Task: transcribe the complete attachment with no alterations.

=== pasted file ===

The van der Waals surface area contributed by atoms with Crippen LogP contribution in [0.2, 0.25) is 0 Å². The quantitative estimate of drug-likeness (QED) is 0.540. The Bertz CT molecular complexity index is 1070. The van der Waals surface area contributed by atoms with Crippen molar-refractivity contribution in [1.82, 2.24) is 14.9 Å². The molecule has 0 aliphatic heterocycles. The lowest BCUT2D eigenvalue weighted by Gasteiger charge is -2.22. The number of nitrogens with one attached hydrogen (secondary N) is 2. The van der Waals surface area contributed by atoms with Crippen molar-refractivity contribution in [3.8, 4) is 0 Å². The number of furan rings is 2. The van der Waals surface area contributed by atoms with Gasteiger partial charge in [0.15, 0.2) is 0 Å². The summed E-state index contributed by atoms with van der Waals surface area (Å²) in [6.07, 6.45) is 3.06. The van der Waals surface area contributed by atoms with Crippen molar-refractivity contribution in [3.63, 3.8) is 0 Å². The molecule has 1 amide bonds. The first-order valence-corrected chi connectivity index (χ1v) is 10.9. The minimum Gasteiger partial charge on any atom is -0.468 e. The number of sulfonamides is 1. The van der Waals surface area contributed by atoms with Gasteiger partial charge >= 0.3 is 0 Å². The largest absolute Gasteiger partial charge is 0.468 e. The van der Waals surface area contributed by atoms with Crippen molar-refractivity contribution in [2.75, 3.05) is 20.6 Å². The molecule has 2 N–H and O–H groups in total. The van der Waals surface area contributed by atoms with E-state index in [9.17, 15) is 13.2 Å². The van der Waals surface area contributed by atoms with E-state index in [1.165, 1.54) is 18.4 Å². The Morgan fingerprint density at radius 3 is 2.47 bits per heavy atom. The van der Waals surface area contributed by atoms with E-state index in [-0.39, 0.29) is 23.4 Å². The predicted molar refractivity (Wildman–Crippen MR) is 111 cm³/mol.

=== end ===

The van der Waals surface area contributed by atoms with Crippen LogP contribution in [0.2, 0.25) is 0 Å². The quantitative estimate of drug-likeness (QED) is 0.540. The Bertz CT molecular complexity index is 1070. The van der Waals surface area contributed by atoms with Crippen molar-refractivity contribution in [1.82, 2.24) is 14.9 Å². The molecule has 0 aliphatic heterocycles. The lowest BCUT2D eigenvalue weighted by Gasteiger charge is -2.22. The number of nitrogens with one attached hydrogen (secondary N) is 2. The van der Waals surface area contributed by atoms with Crippen molar-refractivity contribution in [3.8, 4) is 0 Å². The number of furan rings is 2. The van der Waals surface area contributed by atoms with Gasteiger partial charge in [0.15, 0.2) is 0 Å². The summed E-state index contributed by atoms with van der Waals surface area (Å²) in [6.07, 6.45) is 3.06. The van der Waals surface area contributed by atoms with Crippen molar-refractivity contribution in [3.63, 3.8) is 0 Å². The molecule has 1 amide bonds. The first-order valence-corrected chi connectivity index (χ1v) is 10.9. The minimum Gasteiger partial charge on any atom is -0.468 e. The number of sulfonamides is 1. The van der Waals surface area contributed by atoms with Gasteiger partial charge >= 0.3 is 0 Å². The largest absolute Gasteiger partial charge is 0.468 e. The van der Waals surface area contributed by atoms with Crippen molar-refractivity contribution in [2.75, 3.05) is 20.6 Å². The molecule has 2 N–H and O–H groups in total. The van der Waals surface area contributed by atoms with E-state index in [9.17, 15) is 13.2 Å². The van der Waals surface area contributed by atoms with E-state index in [1.165, 1.54) is 18.4 Å². The Morgan fingerprint density at radius 3 is 2.47 bits per heavy atom. The van der Waals surface area contributed by atoms with E-state index in [-0.39, 0.29) is 23.4 Å². The predicted molar refractivity (Wildman–Crippen MR) is 111 cm³/mol.